IT SEEMS as if only a few short months ago I was writing a piece like this recounting my wild and woolly days as a freshman. Maybe that's because it was only a few months ago. Nonetheless, time flies when you're having fun. And in my Harvard career, time has taken a space shuttle.
So let me tell you about the Harvard experience, volume 351. I should start by saying that I did not want to come to Harvard; I wanted to go to Stanford. I had been to Boston a few times when I was in high school and had familiarized myself with the Square long ago. I had been to a rugby game, an intramural swim meet, an annual banquet of The Crimson, an away football game, and a great Saturday night party.
Yet four years after I made the decision to come to Harvard, I don't want to leave, even though I have never been to another rugby game, an intramural swim meet, an away football game or a great Saturday night party.
My freshman year started out easily enough. My roommates and I went over to Tercentenary Theater to hear opening exercises. Radcliffe President Matina Horner compared our class to mayonnaise: "keep cool, but don't freeze," she said, quoting from atop a Hellman's jar.
Freshman week was also when I discovered the standard Harvard conversation. It usually went something like this:
"Hi, what's your name?"
"Where do you live?"
"I live in Holworthy."
"Where are you from?"
"I'm from New York."
"Are you really? Do you know a guy named Dave? I don't know his last name, but he lives in New York. He's got brown hair, and he's about average height?"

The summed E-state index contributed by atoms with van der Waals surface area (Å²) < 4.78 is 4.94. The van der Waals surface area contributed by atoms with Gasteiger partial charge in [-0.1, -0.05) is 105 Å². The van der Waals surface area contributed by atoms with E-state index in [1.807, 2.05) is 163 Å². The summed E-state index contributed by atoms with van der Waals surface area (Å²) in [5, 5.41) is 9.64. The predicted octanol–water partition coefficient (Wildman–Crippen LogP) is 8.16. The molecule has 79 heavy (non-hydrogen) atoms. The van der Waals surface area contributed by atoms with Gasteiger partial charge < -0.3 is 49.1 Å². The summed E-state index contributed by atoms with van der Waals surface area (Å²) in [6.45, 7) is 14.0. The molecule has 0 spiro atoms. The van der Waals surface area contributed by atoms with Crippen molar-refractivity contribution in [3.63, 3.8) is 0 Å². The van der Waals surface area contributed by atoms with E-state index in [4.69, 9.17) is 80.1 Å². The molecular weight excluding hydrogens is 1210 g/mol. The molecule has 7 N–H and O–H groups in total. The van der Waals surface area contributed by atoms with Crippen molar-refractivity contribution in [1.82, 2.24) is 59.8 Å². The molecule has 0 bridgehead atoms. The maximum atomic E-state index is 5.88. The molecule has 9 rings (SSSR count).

It was during these conversations that I kept thinking about the words of wisdom I had received from admissions officers and my parents: you don't get your Harvard education from your professors, you get it from your classmates.
STILL, I FIGURED Harvard was an O.K. place. The rivalry between Holworthy and Thayer played a huge role in my happiness here freshman year. It started off with plain insults, then insults over loudspeakers, then snowball fights. The best thing we ever did to Thayer, though, was to go over there one Saturday night and steal all its toilet paper. It may sound silly now, but it was hysterical then. Besides, we needed the toilet paper.
All this madcap adventure came to a brutal halt right before spring break--the day we received our housing assignments. I read the notice on my doorstep. It said I had been assigned to Cabot House for the next three years or 30,000 miles of shuttle bus rides, whichever came first.
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